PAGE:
Someone’s Stolen Your Dog

[Being the latest in a series of excerpts from my novel, Man Bites Dog, which is currently on sale at Tomely for only 99c until 23 June 2014]

We follow the receptionist out the back, into a cavernous room with a leather-upholstered table in the middle. Between two benches on the right-hand wall is a large metal door.

‘He’s in the freezer,’ says the receptionist, motioning to the metal door.

She puts on a lined parka and opens up the freezer door, pushing down hard on the handle.

‘Did you manage to determine the cause of death?’ asks Gina.

‘Well, we had assumed that it was something he ate.’

‘You haven’t done the autopsy yet, then?’ The receptionist stares at her.

‘The what?’

‘The autopsy.’

She frowns at Gina. It’s partially a frown of confusion, but there’s some indignant something-or-other in there as well. ‘You want a necropsy?’ she asks. ‘I’m sorry, Miss . . .’

‘Reynolds.’

‘Miss Reynolds. I’m afraid that only your aunt herself can request a necropsy. It’s a rather delicate and serious matter, best left to the next of kin.’

‘But I am next of kin,’ Gina says.

‘Well, technically, yes,’ says the receptionist, ‘but you weren’t Gavin’s actual owner, if you see what I mean.’

‘But my aunt asked me to enquire about the possibility. She just wanted to be sure—you know, to be sure that she was right about her suspicions.’

‘Her suspicions?’

Gina clears her throat. ‘She thinks—though I don’t necessarily agree—that her mailman poisoned Gavin—Jeeves—with some chicken or something.’

‘She thinks her mailman killed her dog?’

‘Yes.’

‘But that’s ridiculous!’ I say. ‘Whoever heard of something so patently ludicrous?’ Both Gina and the receptionist stare at me. That same look again. ‘Well, it is pretty dumb, don’t you think?’ I say, sheepishly. ‘A mailman murdering a dog. Stupid. If you ask me.’

‘As I was saying, Miss Reynolds,’ the receptionist ignores me, ‘only your aunt herself can ask me to perform a necropsy. I can understand why she would want such a thing, but there are procedures to follow.’

‘Aunt Abby asked me to ask on her behalf. She doesn’t want to be there for it, but she does want to know for sure if it was the mailman. She’s too traumatised by the loss to come in person. I’m sure you under- stand.’ With this last, Gina goes into her uber-charming mode, only just stopping short of batting her eyelashes.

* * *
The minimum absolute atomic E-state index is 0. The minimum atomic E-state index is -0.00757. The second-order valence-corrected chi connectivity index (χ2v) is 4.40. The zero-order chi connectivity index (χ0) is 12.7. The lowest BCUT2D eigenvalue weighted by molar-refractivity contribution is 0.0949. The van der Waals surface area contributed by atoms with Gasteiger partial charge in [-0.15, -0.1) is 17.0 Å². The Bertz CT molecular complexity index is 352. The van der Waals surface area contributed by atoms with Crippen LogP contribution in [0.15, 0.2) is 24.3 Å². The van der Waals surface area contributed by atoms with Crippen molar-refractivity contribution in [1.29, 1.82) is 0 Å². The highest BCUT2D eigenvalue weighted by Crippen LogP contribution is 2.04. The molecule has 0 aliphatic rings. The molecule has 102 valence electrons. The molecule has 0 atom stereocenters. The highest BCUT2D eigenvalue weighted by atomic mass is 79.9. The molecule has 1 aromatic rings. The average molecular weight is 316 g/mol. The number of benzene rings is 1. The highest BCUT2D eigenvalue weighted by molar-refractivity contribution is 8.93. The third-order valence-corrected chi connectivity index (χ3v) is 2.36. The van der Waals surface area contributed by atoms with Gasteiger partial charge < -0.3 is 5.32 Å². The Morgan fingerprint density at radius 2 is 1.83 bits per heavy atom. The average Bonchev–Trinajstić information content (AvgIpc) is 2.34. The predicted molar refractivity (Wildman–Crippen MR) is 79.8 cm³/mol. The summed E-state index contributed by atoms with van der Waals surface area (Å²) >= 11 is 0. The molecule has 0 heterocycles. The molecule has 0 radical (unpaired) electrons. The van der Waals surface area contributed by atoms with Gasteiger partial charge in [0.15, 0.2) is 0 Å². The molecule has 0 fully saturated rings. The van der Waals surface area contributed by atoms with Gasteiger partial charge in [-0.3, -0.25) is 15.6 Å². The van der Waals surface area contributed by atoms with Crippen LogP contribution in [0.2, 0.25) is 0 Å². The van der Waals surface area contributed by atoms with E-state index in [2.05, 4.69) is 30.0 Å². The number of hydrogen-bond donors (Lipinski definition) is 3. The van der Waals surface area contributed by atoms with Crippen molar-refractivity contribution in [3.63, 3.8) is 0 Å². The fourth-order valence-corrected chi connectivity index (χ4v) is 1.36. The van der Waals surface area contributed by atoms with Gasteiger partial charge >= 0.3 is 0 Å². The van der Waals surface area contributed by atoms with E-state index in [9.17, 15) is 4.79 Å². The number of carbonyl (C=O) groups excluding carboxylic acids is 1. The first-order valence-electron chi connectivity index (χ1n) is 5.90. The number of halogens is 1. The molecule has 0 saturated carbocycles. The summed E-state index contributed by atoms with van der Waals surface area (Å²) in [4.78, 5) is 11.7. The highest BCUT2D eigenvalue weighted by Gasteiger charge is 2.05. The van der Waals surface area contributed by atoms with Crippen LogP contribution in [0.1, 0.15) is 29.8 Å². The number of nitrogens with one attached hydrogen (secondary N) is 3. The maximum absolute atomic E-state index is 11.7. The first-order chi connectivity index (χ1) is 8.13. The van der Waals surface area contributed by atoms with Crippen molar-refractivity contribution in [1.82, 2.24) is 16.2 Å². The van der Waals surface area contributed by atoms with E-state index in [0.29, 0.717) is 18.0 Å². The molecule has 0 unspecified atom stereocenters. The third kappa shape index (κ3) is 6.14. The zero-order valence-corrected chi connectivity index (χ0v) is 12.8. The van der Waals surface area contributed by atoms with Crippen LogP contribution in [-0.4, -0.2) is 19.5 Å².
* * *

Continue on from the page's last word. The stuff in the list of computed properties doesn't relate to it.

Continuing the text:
‘Of course it wasn’t the mailman,’ I say. ‘That’s just stupid.’

‘Steven, can you be quiet, please?’

I shut up.

‘Look,’ says the receptionist. ‘If your aunt calls me tomorrow morning, I can do the necropsy in the afternoon. Tell her that she doesn’t have to be here, but that I do need to speak to her personally.’

Gina nods. ‘Well, okay. I’ll get Aunt Abby to call you tomorrow, but could I still just see Jeeves now?’

‘Certainly. I’ll bring him out.’ She opens the freezer door again and steps inside.

‘Why would the receptionist do the autopsy?’ I whisper.

‘Necropsy. She’s not the receptionist. She’s the vet.’

‘But she was behind the desk,’

‘She’s wearing a white coat.’

‘I can see that. I thought it was just a uniform.’

‘It is. A vet’s uniform.’ Our squabble is interrupted by a cry from the vet.

The two of us bound towards the freezer. The vet is standing beside a stainless-steel trolley. There is no Doberman corpse to be seen. Above the trolley, on the side wall of the freezer, which would be the back wall of the surgery, is a small window, about two metres from the floor. Directly underneath is a pile of shattered glass.

‘I don’t believe it,’ says the vet. ‘Someone’s stolen your dog.’

Stay tuned for further excerpts from Man Bites Dog, or buy a copy from Tomely for only 99c and read the whole thing for yourself.

 

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About

Poet. Author. Beard. Husband. Dad. Four chickens. Dog. Cat. I can sometimes fix my lawnmower.

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